Cochrane meets controversy: Vaccines for measles, mumps, and rubella

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A lot has already been written on the subject of the measles-mumps-rubella (MMR) vaccine in children. A lot, a lot, a lot. But many countries around the world are currently experiencing another measles outbreak, and public opinion on the safety and necessity of the MMR vaccine continues to be divided by strongly-held, opposing beliefs.

So, we turned to a Cochrane review on the safety and effectiveness of the MMR vaccine for an exhaustive look at the evidence from 64 studies involving approximately 14,700,000 children (Demicheli, 2012), and according to the review authors,

“Existing evidence on the safety and effectiveness of MMR vaccine supports current policies of mass immunisation aimed at global measles eradication and in order to reduce morbidity and mortality associated with mumps and rubella.”

These conclusions are based on the ≥95% effectiveness of the vaccine in preventing clinical and laboratory-confirmed measles cases in preschool children, school-aged children, and adolescents; 92% and 95% prevention of secondary measles cases with one and two doses, respectively; and 64-88% prevention of mumps cases, depending on the strain of vaccine used. No studies of the effectiveness of the MMR vaccine in protecting against rubella were found.

There are rare harms associated with the MMR vaccine, including aseptic meningitis (Urabe and Leningrad-Zagreb mumps strains), febrile seizure (Moraten, Jeryl Lynn, Wistar RA, and RIT 4385 strains), and fever, convulsions, and acute or idiopathic thrombocytopenic purpura (vaccine composition not described). However, there is no scientific evidence to suggest that MMR is associated with: autism, asthma, leukemia, hay fever, type 1 diabetes, gait disturbance, Crohn’s disease, demyelinating diseases, or bacterial or viral infections.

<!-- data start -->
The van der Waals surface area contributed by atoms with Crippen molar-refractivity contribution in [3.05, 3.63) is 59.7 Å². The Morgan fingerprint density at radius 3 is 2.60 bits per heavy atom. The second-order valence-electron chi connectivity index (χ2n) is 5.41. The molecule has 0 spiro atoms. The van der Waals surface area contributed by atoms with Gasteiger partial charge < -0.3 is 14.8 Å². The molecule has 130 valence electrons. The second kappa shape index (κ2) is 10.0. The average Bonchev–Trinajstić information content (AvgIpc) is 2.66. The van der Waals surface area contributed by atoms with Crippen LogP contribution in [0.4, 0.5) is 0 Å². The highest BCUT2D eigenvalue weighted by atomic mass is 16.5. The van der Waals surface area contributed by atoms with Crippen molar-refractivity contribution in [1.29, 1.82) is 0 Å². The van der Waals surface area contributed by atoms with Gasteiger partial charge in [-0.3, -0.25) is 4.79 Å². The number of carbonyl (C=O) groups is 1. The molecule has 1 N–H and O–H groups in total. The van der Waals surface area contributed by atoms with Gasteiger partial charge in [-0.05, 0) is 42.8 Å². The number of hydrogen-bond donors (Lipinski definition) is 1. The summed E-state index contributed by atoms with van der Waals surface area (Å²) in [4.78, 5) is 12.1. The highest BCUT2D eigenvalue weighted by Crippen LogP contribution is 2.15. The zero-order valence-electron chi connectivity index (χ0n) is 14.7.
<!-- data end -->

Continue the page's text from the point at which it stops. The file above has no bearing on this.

These results probably don’t come as much of a surprise to those on the front lines, caring for children. But in the face of controversy, being armed with the evidence can’t hurt.

According to Dr. Joan Robinson, Divisional Director of Pediatric Infectious Disease at the University of Alberta, “Most people under 50 have never seen a case of measles and are not aware that it is a miserable disease with about 5 to 10% of infected children requiring hospitalization and 1 in 1,500 children having brain involvement. The harms that have been linked to the vaccine are all much more common with measles infection than they are with vaccine. Until recently, parents thought that they could rely upon “herd immunity,” meaning that if most other children were immunized, their unimmunized child would not be exposed to measles. However, this has changed as the number of unimmunized children has increased. The recent US outbreak that started in Disneyland demonstrates how very infectious the measles virus is and proves that “It’s a Small World After All.”

Reference:

Demicheli V, Rivetti A, Debalini MG, Di Pietrantonj C. Vaccines for measles, mumps and rubella in children. Cochrane Database of Systematic Reviews 2012, Issue 2. Art. No.: CD004407. DOI: 10.1002/14651858.CD004407.pub3. See summary here.

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